Forum fights FAW

DAF hosted a symposium to tackle the growing fall armyworm problem. Pictures: MEGAN POPE

More than 70 experts from the agriculture industry, government, research facilities and funding bodies converged on Brisbane’s Eco-Sciences Precinct to join forces in the fight against fall armyworm on April 17 and 18.

The Department of Agriculture hosted a two-day National Fall Armyworm Symposium to share learnings and identify research, development and extension priorities.

Fall armyworm has had a major impact since arriving in Queensland in 2020, with infestations in maize and sorghum this year the most severe to date.

The pest has been found in all states of Australia except South Australia, including in every Queensland growing region from the Gulf and the Atherton Tablelands down to the Darling Downs.

AUSVEG CEO Michael Coote said fall armyworms caused significant damage to sweetcorn crops this year.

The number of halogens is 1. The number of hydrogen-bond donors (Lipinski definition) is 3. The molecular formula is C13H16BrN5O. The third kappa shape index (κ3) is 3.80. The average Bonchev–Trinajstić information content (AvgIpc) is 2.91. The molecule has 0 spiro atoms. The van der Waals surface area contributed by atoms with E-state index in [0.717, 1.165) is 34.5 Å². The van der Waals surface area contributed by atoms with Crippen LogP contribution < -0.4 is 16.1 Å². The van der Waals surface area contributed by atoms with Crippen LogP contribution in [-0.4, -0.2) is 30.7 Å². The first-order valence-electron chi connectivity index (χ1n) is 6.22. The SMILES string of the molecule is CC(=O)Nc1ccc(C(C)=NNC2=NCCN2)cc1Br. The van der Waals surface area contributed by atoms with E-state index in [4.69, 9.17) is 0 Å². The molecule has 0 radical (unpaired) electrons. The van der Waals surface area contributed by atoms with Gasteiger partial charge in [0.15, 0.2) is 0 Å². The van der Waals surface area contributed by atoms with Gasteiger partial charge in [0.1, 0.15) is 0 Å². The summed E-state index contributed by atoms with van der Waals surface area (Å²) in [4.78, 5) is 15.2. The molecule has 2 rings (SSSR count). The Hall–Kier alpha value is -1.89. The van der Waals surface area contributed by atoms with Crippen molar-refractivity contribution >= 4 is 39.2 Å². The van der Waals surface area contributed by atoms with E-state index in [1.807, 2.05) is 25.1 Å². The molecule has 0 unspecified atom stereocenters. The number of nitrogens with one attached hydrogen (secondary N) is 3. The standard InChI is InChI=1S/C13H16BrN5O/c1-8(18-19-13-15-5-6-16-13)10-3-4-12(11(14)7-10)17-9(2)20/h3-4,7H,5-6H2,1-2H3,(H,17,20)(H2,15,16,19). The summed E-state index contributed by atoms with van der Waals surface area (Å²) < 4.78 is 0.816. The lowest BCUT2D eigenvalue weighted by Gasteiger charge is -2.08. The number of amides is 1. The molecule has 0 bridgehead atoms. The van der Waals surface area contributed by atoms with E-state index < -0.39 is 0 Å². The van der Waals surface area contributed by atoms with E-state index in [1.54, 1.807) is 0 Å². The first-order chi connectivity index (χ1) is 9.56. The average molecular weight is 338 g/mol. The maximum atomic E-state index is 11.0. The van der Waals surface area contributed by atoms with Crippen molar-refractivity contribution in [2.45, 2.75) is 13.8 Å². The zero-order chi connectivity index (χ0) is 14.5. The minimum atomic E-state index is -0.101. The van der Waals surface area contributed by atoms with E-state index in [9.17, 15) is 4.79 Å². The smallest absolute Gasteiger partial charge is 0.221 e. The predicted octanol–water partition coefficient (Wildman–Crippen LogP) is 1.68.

“As it spreads to new areas, growers around the country are quickly trying to learn and apply best-practice management techniques,” he said.

“With fall armyworm being found on an increasing range of crops, this is an important time for industry, researchers, government and other stakeholders to get together to share the latest knowledge on this pest.

“As a cross-agriculture problem, it’s heartening to see a broad range of industries working together to address the fall armyworm challenge with events such as this symposium.”

The Department of Agriculture and Fisheries has partnered with industry, universities and government agencies over four years to deliver research, development and extension on sustainable solutions for managing fall armyworm.

The 2021-22 State Budget included a further $3 million over two years for fall armyworm research, development, and extension.

Minister for Agricultural Industry Development and Fisheries and Minister for Rural Communities Mark Furner said infestations were found in every important growing area in Queensland.

“With this year’s infestations being the most severe to date, the research and extension work being done by the Department and other government and research agencies across the country is even more important,” he said.

“This symposium is a rare and valuable opportunity as industry and researchers across horticulture, grains, cotton, animal and sugar industries work together to address the fall armyworm challenge and protect Australian agriculture into the future.”